- level crossings in NI -someone blocks the "no waiting" area, as its only the normal yellow hatched area people ignore.
- Cornwall: somone oblivious to the warning lights
- scotland. Here they were trying a camera to deter "reckless drivers". Not a "mutual respect" campaign, but one of threats. Still, clearly inadequate.
- Scotland,: same story, better video
- England, a new nine-camera police van: The key point "level crossing lights are the lights even emergency vehicles can't go through". Essex and cambridgeshire "seem to be the worst offenders".
- wales, "Too many motorists continue to break the law by jumping the lights or swerving around barriers at level crossings." (and pedestrians)
- Wales: absolute insanity -though unlike the cambridge cyclist, this fuckwit is endangering everyone on the train: "The motorist admitted dangerous driving, claiming he did not see the flashing lights and failed to notice cars waiting at the crossing."
Where are the fucking mutual respect campaigns "Be nice to trains and they won't kill you?"
The answer, they've tried, they've failed. Which shows how useless mutual respect campaigns are: if they don't teach people to respect trains, what chance have cyclists.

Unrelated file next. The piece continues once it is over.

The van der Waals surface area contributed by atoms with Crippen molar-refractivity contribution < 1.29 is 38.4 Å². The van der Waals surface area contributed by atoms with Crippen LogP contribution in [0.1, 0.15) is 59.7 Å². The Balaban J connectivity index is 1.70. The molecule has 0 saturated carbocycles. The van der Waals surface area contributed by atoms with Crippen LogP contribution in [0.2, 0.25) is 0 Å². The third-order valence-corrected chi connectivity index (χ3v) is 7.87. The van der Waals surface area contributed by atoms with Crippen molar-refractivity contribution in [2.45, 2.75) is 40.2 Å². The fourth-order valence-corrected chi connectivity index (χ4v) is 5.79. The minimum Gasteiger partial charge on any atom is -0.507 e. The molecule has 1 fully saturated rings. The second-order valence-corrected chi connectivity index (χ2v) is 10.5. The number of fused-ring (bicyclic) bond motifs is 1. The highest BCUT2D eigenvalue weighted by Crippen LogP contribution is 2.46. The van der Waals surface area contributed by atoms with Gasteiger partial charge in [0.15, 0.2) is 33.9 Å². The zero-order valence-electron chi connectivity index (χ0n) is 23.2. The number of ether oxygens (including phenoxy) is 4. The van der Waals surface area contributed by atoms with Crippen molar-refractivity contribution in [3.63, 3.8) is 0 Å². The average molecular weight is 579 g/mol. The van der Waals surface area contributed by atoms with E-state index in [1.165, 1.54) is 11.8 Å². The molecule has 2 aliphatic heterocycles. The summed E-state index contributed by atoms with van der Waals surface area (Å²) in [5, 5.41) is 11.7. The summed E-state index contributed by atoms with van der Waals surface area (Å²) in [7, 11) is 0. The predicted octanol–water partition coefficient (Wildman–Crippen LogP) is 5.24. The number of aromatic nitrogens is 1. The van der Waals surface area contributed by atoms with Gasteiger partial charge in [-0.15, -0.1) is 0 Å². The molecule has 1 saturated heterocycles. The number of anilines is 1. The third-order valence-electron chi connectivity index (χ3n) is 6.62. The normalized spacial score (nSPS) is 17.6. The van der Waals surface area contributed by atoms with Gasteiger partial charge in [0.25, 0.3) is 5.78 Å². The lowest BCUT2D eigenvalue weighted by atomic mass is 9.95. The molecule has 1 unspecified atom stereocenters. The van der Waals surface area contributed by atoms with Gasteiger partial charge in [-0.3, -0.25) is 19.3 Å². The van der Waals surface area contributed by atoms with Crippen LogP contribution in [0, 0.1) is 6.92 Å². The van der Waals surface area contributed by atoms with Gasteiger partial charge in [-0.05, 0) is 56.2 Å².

Why are so many vehicles running level crossings? Why are the numbers up? That is something that the network rail have seemed to miss completely, though the BBC has picked up on it,: Jumping the lights is now a mass motoring offence.
Drivers are used to running red lights -even if they are MPs they do it- and now treat red lights as a hint. The lack of experience of level crossings may also be a factor -they don't look like normal lights- but how can you miss dropping barriers? The answer: you can't, you can instead make a decision to swerve round them because either you are going too fast to stop, or you are too impatient to wait.
It's precisely because so many people run red lights in town that the chance of being stopped has dropped -leaving level crossings last only place where the government cares.
Maybe if RLJing was enforced everywhere, aggressively, railway lines would be safer too